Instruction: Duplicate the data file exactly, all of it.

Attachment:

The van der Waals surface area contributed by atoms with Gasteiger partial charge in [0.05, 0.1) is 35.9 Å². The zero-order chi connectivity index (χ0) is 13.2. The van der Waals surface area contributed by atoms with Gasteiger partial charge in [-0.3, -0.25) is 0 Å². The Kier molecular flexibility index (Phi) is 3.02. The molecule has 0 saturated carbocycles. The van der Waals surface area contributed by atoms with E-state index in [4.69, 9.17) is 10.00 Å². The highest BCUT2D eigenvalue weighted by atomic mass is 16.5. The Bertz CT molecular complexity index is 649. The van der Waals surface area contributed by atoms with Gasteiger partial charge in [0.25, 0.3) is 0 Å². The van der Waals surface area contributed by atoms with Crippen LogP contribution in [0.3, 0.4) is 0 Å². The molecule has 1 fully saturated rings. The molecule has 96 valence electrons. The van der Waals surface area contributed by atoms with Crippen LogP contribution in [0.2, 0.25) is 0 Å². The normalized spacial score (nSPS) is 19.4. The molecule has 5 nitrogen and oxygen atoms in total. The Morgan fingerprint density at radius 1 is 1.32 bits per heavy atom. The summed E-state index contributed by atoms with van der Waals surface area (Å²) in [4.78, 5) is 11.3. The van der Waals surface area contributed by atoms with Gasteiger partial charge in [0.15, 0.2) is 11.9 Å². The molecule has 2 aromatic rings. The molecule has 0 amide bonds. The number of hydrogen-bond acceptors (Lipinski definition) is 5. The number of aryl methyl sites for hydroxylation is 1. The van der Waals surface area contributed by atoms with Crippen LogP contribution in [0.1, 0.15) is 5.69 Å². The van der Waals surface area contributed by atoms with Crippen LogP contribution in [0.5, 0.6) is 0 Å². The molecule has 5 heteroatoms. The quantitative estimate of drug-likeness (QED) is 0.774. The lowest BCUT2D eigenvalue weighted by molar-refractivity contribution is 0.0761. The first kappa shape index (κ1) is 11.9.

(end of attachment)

The van der Waals surface area contributed by atoms with Gasteiger partial charge in [0.05, 0.1) is 35.9 Å². The zero-order chi connectivity index (χ0) is 13.2. The van der Waals surface area contributed by atoms with Gasteiger partial charge in [-0.3, -0.25) is 0 Å². The Kier molecular flexibility index (Phi) is 3.02. The molecule has 0 saturated carbocycles. The van der Waals surface area contributed by atoms with E-state index in [4.69, 9.17) is 10.00 Å². The highest BCUT2D eigenvalue weighted by atomic mass is 16.5. The Bertz CT molecular complexity index is 649. The van der Waals surface area contributed by atoms with Gasteiger partial charge in [0.25, 0.3) is 0 Å². The van der Waals surface area contributed by atoms with Crippen LogP contribution in [0.3, 0.4) is 0 Å². The molecule has 1 fully saturated rings. The molecule has 96 valence electrons. The van der Waals surface area contributed by atoms with Crippen LogP contribution in [0.2, 0.25) is 0 Å². The normalized spacial score (nSPS) is 19.4. The molecule has 5 nitrogen and oxygen atoms in total. The Morgan fingerprint density at radius 1 is 1.32 bits per heavy atom. The summed E-state index contributed by atoms with van der Waals surface area (Å²) in [4.78, 5) is 11.3. The van der Waals surface area contributed by atoms with Gasteiger partial charge in [0.15, 0.2) is 11.9 Å². The molecule has 2 aromatic rings. The molecule has 0 amide bonds. The number of hydrogen-bond acceptors (Lipinski definition) is 5. The number of aryl methyl sites for hydroxylation is 1. The van der Waals surface area contributed by atoms with Crippen LogP contribution in [0.1, 0.15) is 5.69 Å². The van der Waals surface area contributed by atoms with Crippen LogP contribution in [0.5, 0.6) is 0 Å². The molecule has 5 heteroatoms. The quantitative estimate of drug-likeness (QED) is 0.774. The lowest BCUT2D eigenvalue weighted by molar-refractivity contribution is 0.0761. The first kappa shape index (κ1) is 11.9.